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“All politics is quarrel, and power is the ordering such quarrel sorts out: that much is general. What is not general is the nature of the quarrel or the shape of the ordering.”
── Clifford Geertz. After the Fact: Two Countries, Four Decades, One Anthropologist.
In quest of freedom and democracy, how do the younger generations make a choice or judgement? How do they let their voices be heard through their art works and embody values in their actions?
Over the past two years, Hong Kong has been the protest site receiving the most global attention. We have seen how young people attacked by tear gas squatted down and covered their faces in pain, and then, without fear at all, jumped to their feet and kept fighting for democracy and freedom. The Anti-Extradition Law Amendment Bill Movement (the Anti-ELAB Movement) began in March of 2019 and erupted in June of the same year. In the face of the ever-tightening totalitarian grip, Hongkongers are still keeping up resistance.
When the movement is about to enter its third year and it's been over half a year since the passing of the Law of the People's Republic of China on Safeguarding National Security in the Hong Kong Special Administrative Region (the Hong Kong national security), this exhibition, titled "Be Water, Be Fire, Be a Voice: Actions in the Everyday Ordinary," is blessed to take place here at the Pier-2 Art Center. The theme is set in accord with the resistant spirit in Hong Kong---Be water, be fire, be a voice (speak out or act out).
With more than 100 works ranging from photography, illustration, comics, sculpture and graphic design to mini-zines and publications, this exhibition borrows elements from three exhibitions in 2020 that were centered around Hong Kong's issues, including the "Brushes of Resistance – One-Year Anniversary Exhibition of Imagery from the Hong Kong Anti-ELAB Movement," "Surmount – Widening Whirl Of Our Times," and "2020 Taiwan Press Photo Exhibition," in an attempt to re-interpret the meanings being conveyed and lay out a new path of narrative:
The 40-meter protest banner raised up in the Anti-ELAB Movement and sculptures of various sizes are courtesy of the Surmount exhibition held by the Hong Kong Outlanders. Through this collective creation, youths of different ages aspire to voice their outcries, bear witness to the movement, inspire more action, and preserve collective memories.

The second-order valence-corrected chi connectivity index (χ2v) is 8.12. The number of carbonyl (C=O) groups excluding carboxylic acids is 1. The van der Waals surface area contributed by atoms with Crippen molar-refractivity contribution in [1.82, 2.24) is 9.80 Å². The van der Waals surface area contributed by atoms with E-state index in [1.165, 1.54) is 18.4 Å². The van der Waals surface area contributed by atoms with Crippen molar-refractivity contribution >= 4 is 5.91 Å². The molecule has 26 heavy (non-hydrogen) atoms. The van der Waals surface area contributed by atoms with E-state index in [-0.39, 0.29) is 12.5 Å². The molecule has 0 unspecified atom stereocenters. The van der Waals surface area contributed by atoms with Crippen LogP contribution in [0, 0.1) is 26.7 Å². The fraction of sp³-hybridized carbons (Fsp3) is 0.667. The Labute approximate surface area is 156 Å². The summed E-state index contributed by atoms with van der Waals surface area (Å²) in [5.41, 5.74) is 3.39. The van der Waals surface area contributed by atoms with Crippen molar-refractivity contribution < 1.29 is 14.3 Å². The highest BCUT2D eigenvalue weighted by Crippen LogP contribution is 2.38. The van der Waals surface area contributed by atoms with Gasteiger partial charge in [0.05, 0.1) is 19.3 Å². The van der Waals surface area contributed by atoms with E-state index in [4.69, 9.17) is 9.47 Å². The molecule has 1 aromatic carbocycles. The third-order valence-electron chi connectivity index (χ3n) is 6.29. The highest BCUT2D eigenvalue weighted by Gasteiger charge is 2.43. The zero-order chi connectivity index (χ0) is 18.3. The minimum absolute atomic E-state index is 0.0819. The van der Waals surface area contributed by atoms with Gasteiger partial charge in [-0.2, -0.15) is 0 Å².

The exhibits in the "Gaze through the Lens" area are winners of the annual Taiwan Press Photograph Contest organized by the Taiwan Press Photographer Association and demonstrate how journalists gather evidence that reflects the times, resists forgetting, and discloses the selfishness and violence of the state apparatus and those with power. In the "Brushes of Resistance" area, there is a wide array of graphic works from illustrators, comic book artists, poster designers, etc. Anonymous creators proactively and flexibly used the Internet and spread their works as a way to respond to and take part in the movement.
While these exhibition areas let us see different creative media and methods, the themes show the same care and concerns.
History happens constantly, and we bring back the past to remind everyone that more efforts are to be made to safeguard and promote human rights. The "Dasein: We Are Here and Now" area showcases various publications whose texts and images tell of the endeavors of the forerunners and also ask us what legacy we will leave for the future generations.
Exhibitions can serve as an interface to communicate with viewers. How are we to make possible the discussion of public issues? Before the opening of this exhibition, we were still reflecting on how to face the ever-shrinking space for public voices.
We don't have a wide-ranging discussion on Hannah Arendt's actualization of freedom through action in the spaces of public politics or look back on Habermas's structural transformation of the public sphere. We don't reiterate Michel de Certeau's definition of tactics as the many defensive practices in everyday life or Erik Olin Wright's envisioning of real utopias and action to make utopias real.
It was the sacrifice of lives and the physical struggle against oppression that endow the exhibits with inspirational power. Although the exhibition is a representation of the past, we believe that it can serve to encourage radical action:
History is becoming, not being, and no one is an outsider. We can still speak out loud; we are all part of our times.
◉ Curators Guide ◉
2021.02.06 Sat. 15:00-16:00
2021.02.13 Sat. 14:00-18:00
◉“Blurred Vision in Tear Gas, Clear View through the Lens : Stories of the Anti-ELAB Movement & Diaspora of
Hongkongers under the National Security Law”◉
2021.03.06 Sat. 15:00-17:00
Speakers: Sherry LIN (editor in chief of the Reporter, winner of 2021 TIBE Book Prize in editorship category),
Fu-Nien TSAO (journalist of the Reporter), Willy YANG (journalist of the Reporter), Jean CHEN (freelance journalist)
◉ "Reflections on Photography and Social Movement" ◉
2021.03.07 Sun. 15:00-17:00
Speakers: Tzu-Ming HUANG (image worker), Chia-Chi CHEN (photography researcher),
Kent CHUANG (managing director of Taiwan Press Photographer Association)
Be Water, Be Fire, Be a Voice: Actions in the Everyday Ordinary
◆Official Organizer: Bureau of Cultural Affairs, Kaohsiung City Government; the Pier-2 Art Center
◆Co-Organizers: Taiwan Press Photographer Association; the Hong Kong Outlanders
◆Curation Team: Jean CHEN, Kent CHUANG, Su-Ting YANG
◆Visual Designer: DONGDOU (Beanincave)
◆Exhibition Designer and Coordinator: U.U Design
◆Official Print Partner: Qualissence